Monitor soil contaminants

The ecological services provided by soils are numerous: food and raw materials production, biodiversity and environmental services, landscape, heritage and physical platforms for the built environments. Soils are a critical asset to be preserved and managed in a sustainable way and land pollution is dangerous both for the conservation of this non-renewable resource and for the effects it can have on humans, for example through aquifer contamination. 

Land pollution, or soil contamination, is caused by the introduction in the environment of substances which are not present in normal situations and which can be harmful to the environment itself and to humans. Those substances comes from garbage and industrial waste, huge landfills or quarries, agricultural pesticides and fertilizers, chemical agents used in mining, but also from wider air and water pollution deposits. As a consequence of land pollution the composition of the soil composition changes.

The concern over soil contamination stems primarily from health risks, from direct contact with the contaminated soil, vapors from the contaminants, and from secondary contamination of water supplies within and underlying the soil. Remediating, monitoring, and mitigating the soil contamination sites are usual tasks of environmental agencies. Mapping and cleaning up are expensive and time-consuming activities which require the participation of professionals with different scientific backgrounds.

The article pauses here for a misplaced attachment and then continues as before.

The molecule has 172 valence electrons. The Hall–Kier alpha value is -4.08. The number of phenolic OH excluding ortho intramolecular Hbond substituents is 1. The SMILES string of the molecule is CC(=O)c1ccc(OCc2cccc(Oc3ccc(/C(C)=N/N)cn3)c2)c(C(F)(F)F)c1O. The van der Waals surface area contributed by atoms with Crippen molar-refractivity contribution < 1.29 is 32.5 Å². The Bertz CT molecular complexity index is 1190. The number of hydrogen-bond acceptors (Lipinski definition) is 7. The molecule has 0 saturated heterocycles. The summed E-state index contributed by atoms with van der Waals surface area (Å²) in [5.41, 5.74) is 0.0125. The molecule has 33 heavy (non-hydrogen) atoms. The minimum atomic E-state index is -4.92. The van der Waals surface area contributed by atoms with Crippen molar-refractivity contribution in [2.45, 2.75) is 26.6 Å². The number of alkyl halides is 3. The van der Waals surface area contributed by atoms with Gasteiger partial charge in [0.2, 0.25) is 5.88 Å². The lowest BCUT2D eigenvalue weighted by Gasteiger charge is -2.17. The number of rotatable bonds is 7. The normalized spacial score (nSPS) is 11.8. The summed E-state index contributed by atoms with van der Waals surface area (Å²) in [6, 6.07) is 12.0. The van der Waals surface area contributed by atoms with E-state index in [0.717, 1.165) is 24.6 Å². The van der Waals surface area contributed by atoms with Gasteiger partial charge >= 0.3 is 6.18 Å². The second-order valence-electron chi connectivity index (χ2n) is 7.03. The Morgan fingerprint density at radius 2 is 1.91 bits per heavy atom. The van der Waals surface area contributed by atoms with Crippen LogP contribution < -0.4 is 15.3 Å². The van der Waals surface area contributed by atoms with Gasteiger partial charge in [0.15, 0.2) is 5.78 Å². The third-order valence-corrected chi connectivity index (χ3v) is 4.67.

Remote sensing and geographical information systems are very helpful tools to identify and monitor the sites for metal contamination in the soil; they make it possible to identify the riskier situations and monitor them more carefully. Spatial interpolation of contaminants is used and provides a more efficient approach to remediation and monitoring of contaminants.

 While point sources of pollution, such as industrial plants, are more easily detected, it is often quite complicated to monitor diffuse pollution, which degrades in a diffuse or indirect way over a broad area. .It is especially in this case that satellite imagery shows its advantages. Thanks to remote sensing it is possible for example to estimate and prevent runoff pollution from land-based sources to the surrounding areas or aquifers. Hazardous sources of pollution may be detected, allowing authorities to identify criminal activities. Public authorities can ground their policy decisions on land development and polluting industries on reliable and large scale data. For example the identification of biodiversity hotspots through satellite imagery and other sources may guide authorities to locate polluting industries far from the most sensitive areas.

The use of optical satellite is attractive because of the existing large numbers of past observations and continuing observations. The use of these data is well established for estimating soil use, but it is still limited for monitoring soil conditions. Application to the determination of soil moisture and soil organic carbon has been investigated but is limited by the need for bare soil surfaces and also by the fact that these two properties give similar signals when they change (1). Terrain properties, landslides and erosion are instead monitoring through radar satellite data.

 

 

References:

(1) The use of remote sensing to deliver soil monitoring. Department of the Environment, Food and Rural Affairs. UK

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